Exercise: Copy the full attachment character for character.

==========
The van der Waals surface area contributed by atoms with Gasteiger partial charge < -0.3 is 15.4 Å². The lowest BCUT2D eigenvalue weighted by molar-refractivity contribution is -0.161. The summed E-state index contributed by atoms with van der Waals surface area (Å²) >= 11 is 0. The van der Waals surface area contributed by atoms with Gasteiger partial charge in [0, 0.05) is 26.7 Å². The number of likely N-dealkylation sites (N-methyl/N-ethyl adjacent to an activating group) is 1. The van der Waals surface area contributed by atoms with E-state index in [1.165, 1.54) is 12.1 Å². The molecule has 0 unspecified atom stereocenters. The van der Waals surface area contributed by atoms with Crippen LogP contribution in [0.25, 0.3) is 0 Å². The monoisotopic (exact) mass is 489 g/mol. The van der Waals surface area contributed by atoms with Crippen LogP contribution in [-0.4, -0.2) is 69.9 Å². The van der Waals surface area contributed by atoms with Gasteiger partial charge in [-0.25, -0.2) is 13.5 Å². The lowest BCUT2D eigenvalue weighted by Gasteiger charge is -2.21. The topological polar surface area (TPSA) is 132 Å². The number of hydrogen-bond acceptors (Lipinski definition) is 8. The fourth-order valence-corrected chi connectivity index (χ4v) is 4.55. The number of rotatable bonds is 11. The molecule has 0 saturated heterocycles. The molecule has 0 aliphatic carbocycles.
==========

The van der Waals surface area contributed by atoms with Gasteiger partial charge < -0.3 is 15.4 Å². The lowest BCUT2D eigenvalue weighted by molar-refractivity contribution is -0.161. The summed E-state index contributed by atoms with van der Waals surface area (Å²) >= 11 is 0. The van der Waals surface area contributed by atoms with Gasteiger partial charge in [0, 0.05) is 26.7 Å². The number of likely N-dealkylation sites (N-methyl/N-ethyl adjacent to an activating group) is 1. The van der Waals surface area contributed by atoms with E-state index in [1.165, 1.54) is 12.1 Å². The molecule has 0 unspecified atom stereocenters. The van der Waals surface area contributed by atoms with Crippen LogP contribution in [0.25, 0.3) is 0 Å². The monoisotopic (exact) mass is 489 g/mol. The van der Waals surface area contributed by atoms with Crippen LogP contribution in [-0.4, -0.2) is 69.9 Å². The van der Waals surface area contributed by atoms with Gasteiger partial charge in [-0.25, -0.2) is 13.5 Å². The lowest BCUT2D eigenvalue weighted by Gasteiger charge is -2.21. The topological polar surface area (TPSA) is 132 Å². The number of hydrogen-bond acceptors (Lipinski definition) is 8. The fourth-order valence-corrected chi connectivity index (χ4v) is 4.55. The number of rotatable bonds is 11. The molecule has 0 saturated heterocycles. The molecule has 0 aliphatic carbocycles.